In this study, hygienists from Kimberly-Clark Professional, a subsidiary of personal care item producer Kimberly-Clark, collected almost 5,000 swabs from office buildings with more than 3,000 staff members. The office buildings included organizations from a range of industries, including law firms, insurance companies, healthcare, and call centers. Some of the dirtiest parts of the break room, their test results showed, were the handles of the sink faucets, microwave, and refrigerator doors.
To work toward a cleaner workplace, management should offer easy access to cleaning solutions, like keeping hand and cleaning wipes next to areas that people often touch.
Christopher Calapai, DO, a board-certified osteopathic physician, also advises routinely washing your hands and using Lysol sprays in the office.
You have enough to worry about a lot when you’re driving—distracted, impaired, or lead-footed drivers, for instance—and now you can add germs to the list.
“Typically, things that we have our hands on all the time are risks, including money, telephones in offices, [and] some surfaces at home and in the workplace,” says Calapai. And all those germs make it onto your steering wheel.
One of the germs researchers found was Bacillus cereus, which can bring on food poisoning, according to CBS News’ report on the study.
To avoid tracking germs back to your steering wheel, carry an alcohol-based hand sanitizer with you. “I always have one in the side bucket of my car. I rub it into my hands as I get into my car to make sure that I do not transfer any outside germs onto my steering wheel,” says Shainhouse.
According to a study out of the University of Arizona (as reported on by CleanTechnica), pumping gas is the most germ-filled everyday activity you can do.
The trusty team of microbiologist Charles Gerba and researchers from Kimberly-Clark Professional found that 71 percent of gas pump handles are highly contaminated “with sorts of microbes most highly associated with illness and disease.”
To prevent adding to the germ pile, you should wash your hands before using the gas pump. Also, keep a bottle of hand sanitizer in your glove compartment to use after you fill up.
Office workers, take note: Your keyboard, like many things on this list, is dirtier than a public toilet.
A consumer group called Which? tested 33 keyboards in their London offices and found that they housed germs that could cause food poisoning, according to the BBC. Of those tested, “four were regarded as a potential health hazard,” and another contained five times more germs than one of the office’s toilet seats. It was so dirty (with 150 times the recommended bacteria limit) that the tester had the keyboard removed and quarantined.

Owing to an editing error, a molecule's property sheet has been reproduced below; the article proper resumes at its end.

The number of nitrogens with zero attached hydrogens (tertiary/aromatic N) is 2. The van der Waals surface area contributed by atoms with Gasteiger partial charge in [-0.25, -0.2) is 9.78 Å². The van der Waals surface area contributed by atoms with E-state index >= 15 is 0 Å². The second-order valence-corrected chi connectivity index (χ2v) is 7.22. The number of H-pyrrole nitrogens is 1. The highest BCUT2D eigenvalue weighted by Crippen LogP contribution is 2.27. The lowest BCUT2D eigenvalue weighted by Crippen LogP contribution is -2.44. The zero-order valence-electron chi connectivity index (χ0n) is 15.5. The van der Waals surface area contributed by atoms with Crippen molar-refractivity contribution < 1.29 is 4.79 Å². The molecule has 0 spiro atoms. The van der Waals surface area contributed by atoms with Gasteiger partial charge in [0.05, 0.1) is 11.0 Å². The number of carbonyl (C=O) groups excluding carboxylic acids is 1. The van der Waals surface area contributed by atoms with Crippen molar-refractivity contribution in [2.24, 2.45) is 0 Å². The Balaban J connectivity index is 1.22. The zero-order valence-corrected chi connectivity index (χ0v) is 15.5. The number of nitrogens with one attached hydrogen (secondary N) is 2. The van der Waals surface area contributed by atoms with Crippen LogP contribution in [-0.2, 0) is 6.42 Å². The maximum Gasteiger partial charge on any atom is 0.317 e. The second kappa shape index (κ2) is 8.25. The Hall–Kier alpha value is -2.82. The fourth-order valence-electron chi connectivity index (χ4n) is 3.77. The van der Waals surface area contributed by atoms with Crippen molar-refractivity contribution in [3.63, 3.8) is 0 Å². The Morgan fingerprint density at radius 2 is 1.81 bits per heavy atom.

The less grime on your keyboard, the less material there is for bacteria to consume. According to Intel, to keep your keyboard clean, you should:
- Spray it with a can of compressed air, which you can pick up at any office supply store
- Vacuum it with a dust attachment
- Turn it upside down and lightly tap the keyboard to knock away loose crumbs
- Use the sticky part of a Post-it note for the hard-to-remove crumbs
- Use cotton swabs around the keys
- Use a screen wipe on the stubborn sections
- Avoid eating over your keyboard
Keeping Yourself Healthy
Overall, you can take additional steps to keep yourself as germ-free as possible. Most of them are fairly elementary.
“The best hygiene tip is to just exercise common sense and practice good hand hygiene when in situations such as public transportation, restroom use, and prior to eating,” says Amesh A. Adalja, MD, senior scholar at the Johns Hopkins Center for Health Security.
Oh, and don’t forget to take your vitamins. “Consider taking vitamin D supplements—2000 IU—daily,” Shainhouse says. “The theory is that vitamin D is necessary for the body to make cathelicidins, part of the innate immune system that helps fight off infections.”
If it isn’t clear by now, you cannot live germ free.
Adalja is sure to note that the planet teems with microbes, the majority of which do no harm and are necessary for normal human functioning. “It is misguided to think that one can—or would want to—avoid germs altogether.”
Even spraying down your house, your car, and your clothes will not rid your life of microbes. To avoid the nasty ones, all you can do is keep yourself as healthy as possible by frequently washing your hands, keeping sanitizer (hand sanitizer, disinfectant wipes, the like) in the proper places, and making sure you’re getting all of the necessary vitamins and minerals to strengthen your immune system.